Friday, November 26, 2010

Strengths and Limitations of the Portuguese General Strike

On Wednesday, a 24-hour general strike against austerity measures paralysed the Portuguese economy. This afternoon, the Portuguese parliament forced the package through anyway. While Wednesday's action demonstrates the potential social weight of the working class, Friday's vote shows that - as in Greece and France - one day strikes and marches are not going to stop governments submitting to the financial aristocracy.

Wednesday's 'greve geral' was jointly called by the General Confederation of Portuguese Workers (CGTP) and the General Union of Workers (UGT). It was the first time in decades that both big unions had called out their members on the same day. According to CGTP officials, 75% of Portuguese workers took part in the strike. Significantly, Labour Minister Maria Helena Andre was forced to admit, “We are facing a very reduced participation in the private sector of the economy.” Private sector employees are traditionally reluctant to come out on strikes spearheaded by their public sector counterparts.

The WSWS reports that:
"Portugal’s largest exporter, Volkswagen's Autoeuropa plant, which produces 500 cars a day, came to a standstill. Trains and buses in the capital Lisbon came to a halt. Many shops were shut. Almost all workers employed by city and town municipalities stopped work. No flights took off or landed at the country’s airports. Ports were also closed. Other public services—health care, education, the post office and banking—operated minimal services."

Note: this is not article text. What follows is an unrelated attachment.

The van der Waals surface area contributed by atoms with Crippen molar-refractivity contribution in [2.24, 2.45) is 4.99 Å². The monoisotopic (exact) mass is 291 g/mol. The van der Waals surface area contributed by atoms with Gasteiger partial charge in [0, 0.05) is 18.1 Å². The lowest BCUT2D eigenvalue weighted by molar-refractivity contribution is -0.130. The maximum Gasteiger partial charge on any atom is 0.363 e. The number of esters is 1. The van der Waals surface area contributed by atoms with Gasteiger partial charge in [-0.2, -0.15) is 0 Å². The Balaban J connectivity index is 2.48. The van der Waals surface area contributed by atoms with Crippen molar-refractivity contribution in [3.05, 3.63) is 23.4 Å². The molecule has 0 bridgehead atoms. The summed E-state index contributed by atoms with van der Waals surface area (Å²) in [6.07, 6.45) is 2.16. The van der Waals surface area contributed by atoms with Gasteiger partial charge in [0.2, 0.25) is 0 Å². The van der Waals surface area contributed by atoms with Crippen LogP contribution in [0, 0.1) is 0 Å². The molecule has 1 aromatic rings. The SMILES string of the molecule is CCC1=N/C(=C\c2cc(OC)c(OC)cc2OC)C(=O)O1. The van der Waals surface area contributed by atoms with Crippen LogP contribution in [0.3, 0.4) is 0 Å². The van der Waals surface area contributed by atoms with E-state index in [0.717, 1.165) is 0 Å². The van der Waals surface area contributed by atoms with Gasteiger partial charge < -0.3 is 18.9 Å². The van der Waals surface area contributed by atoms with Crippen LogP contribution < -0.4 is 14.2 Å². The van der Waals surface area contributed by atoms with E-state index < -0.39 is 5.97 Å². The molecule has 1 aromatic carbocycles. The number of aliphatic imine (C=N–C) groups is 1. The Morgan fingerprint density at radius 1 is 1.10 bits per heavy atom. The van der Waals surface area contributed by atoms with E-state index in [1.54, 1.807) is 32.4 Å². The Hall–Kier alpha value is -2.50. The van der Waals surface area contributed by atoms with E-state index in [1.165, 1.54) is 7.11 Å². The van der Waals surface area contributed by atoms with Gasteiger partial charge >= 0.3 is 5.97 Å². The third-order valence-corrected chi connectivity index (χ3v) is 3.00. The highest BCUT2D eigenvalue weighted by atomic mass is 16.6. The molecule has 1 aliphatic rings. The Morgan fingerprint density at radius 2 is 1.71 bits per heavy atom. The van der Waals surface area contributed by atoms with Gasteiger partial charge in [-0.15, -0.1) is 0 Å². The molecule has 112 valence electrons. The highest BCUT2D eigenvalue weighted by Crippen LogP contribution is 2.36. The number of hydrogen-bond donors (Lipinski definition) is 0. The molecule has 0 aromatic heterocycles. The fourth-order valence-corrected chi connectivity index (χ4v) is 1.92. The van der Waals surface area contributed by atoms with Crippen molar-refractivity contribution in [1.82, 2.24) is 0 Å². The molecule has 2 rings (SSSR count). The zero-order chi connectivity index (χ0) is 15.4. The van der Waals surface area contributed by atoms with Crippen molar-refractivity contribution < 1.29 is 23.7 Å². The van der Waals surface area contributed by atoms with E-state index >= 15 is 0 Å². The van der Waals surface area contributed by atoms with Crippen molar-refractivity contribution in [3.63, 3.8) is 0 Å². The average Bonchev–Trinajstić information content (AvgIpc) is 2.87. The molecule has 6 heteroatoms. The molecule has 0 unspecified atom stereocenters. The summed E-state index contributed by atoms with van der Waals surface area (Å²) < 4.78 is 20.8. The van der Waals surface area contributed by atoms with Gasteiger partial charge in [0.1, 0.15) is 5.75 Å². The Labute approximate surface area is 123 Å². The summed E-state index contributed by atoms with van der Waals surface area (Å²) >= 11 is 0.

On examination, it is obvious that the general strike was called in order for workers to let off steam, without actually threatening the existing order of things. Union leaders across the globe have shown similar tactics time and again in 2010 - they have talked tough when needed, whilst negotiating with government behind their memberships' backs. One day strikes in Greece, France and now Portugal have completely failed to overturn austerity plans. The symbolic nature of the Portuguese strike is clear from a consideration of its date; the government was aware that they just had to ride out one day, and then they would be free to slash public sector pay by 5%, freeze pensions, and raise VAT by 2%.

However, the financial aristocracy doesn't think even this is enough. Markets are now - in the words of the BBC - "bet[ting] on a Portuguese bailout". Following events in Greece and Ireland, a certain pattern is emerging. First, traders bet that the government in question will default on its loans, pushing the cost of those loans higher. Then, prominent politicians from that country deny that they will be seeking a bailout. Then a bailout is announced, followed by ever more savage austerity measures, to be borne by the social class that produces all wealth - the working class.

This week's Portuguese show of solidarity proved yet again that it is the workers of each country who actually keep economies running, and generate profit for the bosses. Yet they can have no effective say in the shape of those economies, so long as they remain trapped within the confines of reformist union structures.
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